| Quote #1
the learn'd astronomer; (line 1)
The speaker expresses his dissatisfaction using irony, which is when you say something other than what you mean. Sarcasm is a common form of irony. He doesn't really think that the astronomer is so "learn'd," at least concerning the important things in life.
| Quote #2
When the proofs, the figures, were ranged in columns
The phrase "before me" really signals his dissatisfaction here. He feels under siege by all those intimidating-looking numbers. They seem directed at him and not just the crowd.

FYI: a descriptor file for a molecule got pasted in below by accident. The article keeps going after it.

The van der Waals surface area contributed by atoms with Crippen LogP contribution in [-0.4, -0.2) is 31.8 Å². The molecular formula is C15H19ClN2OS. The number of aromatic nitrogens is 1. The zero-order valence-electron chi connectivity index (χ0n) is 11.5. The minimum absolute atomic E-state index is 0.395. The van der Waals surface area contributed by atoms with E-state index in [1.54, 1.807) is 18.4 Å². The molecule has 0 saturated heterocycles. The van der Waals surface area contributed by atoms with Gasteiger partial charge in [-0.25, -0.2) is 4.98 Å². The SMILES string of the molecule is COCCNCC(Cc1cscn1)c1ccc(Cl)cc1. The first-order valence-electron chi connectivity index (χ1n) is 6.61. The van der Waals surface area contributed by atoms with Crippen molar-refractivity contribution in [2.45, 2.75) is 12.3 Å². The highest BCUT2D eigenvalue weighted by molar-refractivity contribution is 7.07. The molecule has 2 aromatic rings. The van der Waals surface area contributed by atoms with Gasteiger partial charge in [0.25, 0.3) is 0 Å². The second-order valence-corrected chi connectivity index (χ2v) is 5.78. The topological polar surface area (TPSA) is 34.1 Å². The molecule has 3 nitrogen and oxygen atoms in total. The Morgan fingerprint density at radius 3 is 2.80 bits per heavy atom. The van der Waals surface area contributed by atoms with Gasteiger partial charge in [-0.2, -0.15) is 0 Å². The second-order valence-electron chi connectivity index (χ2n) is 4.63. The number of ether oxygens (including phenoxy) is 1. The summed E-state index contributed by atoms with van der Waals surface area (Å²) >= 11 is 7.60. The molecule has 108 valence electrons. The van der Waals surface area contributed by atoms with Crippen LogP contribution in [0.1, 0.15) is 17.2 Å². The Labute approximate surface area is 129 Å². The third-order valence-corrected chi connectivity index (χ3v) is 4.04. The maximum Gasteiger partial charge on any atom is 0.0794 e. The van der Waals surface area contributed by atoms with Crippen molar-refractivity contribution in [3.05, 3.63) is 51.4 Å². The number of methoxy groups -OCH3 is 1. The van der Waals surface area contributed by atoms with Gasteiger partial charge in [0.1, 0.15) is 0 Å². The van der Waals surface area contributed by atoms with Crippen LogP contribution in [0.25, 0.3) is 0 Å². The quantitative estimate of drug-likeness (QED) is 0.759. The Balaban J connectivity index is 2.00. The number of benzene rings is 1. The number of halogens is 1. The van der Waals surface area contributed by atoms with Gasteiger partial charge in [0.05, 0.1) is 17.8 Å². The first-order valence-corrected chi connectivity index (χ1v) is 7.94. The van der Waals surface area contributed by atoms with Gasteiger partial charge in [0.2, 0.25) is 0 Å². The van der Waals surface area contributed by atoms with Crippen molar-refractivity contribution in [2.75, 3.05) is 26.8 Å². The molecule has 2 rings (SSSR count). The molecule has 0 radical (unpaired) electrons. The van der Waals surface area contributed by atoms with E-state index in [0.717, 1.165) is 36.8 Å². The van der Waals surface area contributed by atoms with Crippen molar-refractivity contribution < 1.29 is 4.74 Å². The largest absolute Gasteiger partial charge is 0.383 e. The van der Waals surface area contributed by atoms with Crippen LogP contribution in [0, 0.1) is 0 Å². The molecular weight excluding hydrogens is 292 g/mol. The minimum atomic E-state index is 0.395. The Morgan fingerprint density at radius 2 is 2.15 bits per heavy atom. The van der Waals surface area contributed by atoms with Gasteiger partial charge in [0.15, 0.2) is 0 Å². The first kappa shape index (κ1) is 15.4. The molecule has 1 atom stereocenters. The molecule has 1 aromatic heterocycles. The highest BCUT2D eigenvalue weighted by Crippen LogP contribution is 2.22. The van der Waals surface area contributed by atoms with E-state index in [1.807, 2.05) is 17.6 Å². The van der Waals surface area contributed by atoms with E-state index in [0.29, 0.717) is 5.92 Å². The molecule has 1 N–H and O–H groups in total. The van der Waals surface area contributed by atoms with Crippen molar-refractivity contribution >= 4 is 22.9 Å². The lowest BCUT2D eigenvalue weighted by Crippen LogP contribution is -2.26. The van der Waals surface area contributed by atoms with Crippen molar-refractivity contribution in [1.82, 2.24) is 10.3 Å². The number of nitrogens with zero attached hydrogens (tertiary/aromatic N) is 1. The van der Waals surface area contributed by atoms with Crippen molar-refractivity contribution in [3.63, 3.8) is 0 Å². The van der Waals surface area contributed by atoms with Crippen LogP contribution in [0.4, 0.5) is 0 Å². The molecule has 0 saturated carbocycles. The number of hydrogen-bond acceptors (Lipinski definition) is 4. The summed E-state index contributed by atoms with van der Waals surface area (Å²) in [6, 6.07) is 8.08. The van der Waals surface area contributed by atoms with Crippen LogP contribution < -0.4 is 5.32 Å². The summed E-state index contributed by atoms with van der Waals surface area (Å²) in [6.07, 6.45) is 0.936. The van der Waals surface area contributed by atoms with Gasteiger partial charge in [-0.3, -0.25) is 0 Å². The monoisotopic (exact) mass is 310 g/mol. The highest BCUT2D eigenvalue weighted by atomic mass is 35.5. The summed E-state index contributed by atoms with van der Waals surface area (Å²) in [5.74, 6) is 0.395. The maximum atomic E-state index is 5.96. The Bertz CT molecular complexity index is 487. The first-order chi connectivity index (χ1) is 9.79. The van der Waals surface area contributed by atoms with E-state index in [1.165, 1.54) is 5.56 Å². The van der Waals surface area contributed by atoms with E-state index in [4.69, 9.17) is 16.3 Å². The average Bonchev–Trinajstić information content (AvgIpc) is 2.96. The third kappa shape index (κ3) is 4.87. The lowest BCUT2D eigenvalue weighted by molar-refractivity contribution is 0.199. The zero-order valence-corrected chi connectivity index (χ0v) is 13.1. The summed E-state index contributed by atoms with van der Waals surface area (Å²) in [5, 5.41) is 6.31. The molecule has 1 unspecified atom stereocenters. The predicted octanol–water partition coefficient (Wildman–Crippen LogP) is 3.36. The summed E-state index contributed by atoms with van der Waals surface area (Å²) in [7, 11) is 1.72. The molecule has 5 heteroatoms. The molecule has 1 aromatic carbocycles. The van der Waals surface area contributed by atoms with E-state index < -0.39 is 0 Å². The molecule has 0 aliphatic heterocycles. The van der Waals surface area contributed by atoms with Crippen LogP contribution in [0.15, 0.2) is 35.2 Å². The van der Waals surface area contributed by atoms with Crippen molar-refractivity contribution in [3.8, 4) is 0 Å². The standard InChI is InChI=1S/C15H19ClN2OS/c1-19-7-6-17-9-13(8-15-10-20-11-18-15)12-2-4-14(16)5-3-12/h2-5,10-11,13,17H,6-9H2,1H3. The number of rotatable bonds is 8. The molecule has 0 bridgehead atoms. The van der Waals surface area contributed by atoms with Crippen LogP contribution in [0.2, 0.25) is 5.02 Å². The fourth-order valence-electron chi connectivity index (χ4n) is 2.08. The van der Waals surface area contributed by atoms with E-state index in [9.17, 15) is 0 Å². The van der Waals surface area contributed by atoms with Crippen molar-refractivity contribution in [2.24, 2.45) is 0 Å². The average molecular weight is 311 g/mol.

| Quote #3
How soon, unaccountable, I became tired and sick; (line 5)
You might think that his dissatisfaction could be easily explained: he's bored! But Whitman doesn't want us to leap to this simple conclusion. He says that his negative reaction is "unaccountable" – basically, a mystery. Notice that his unhappiness manifests itself in physical symptoms.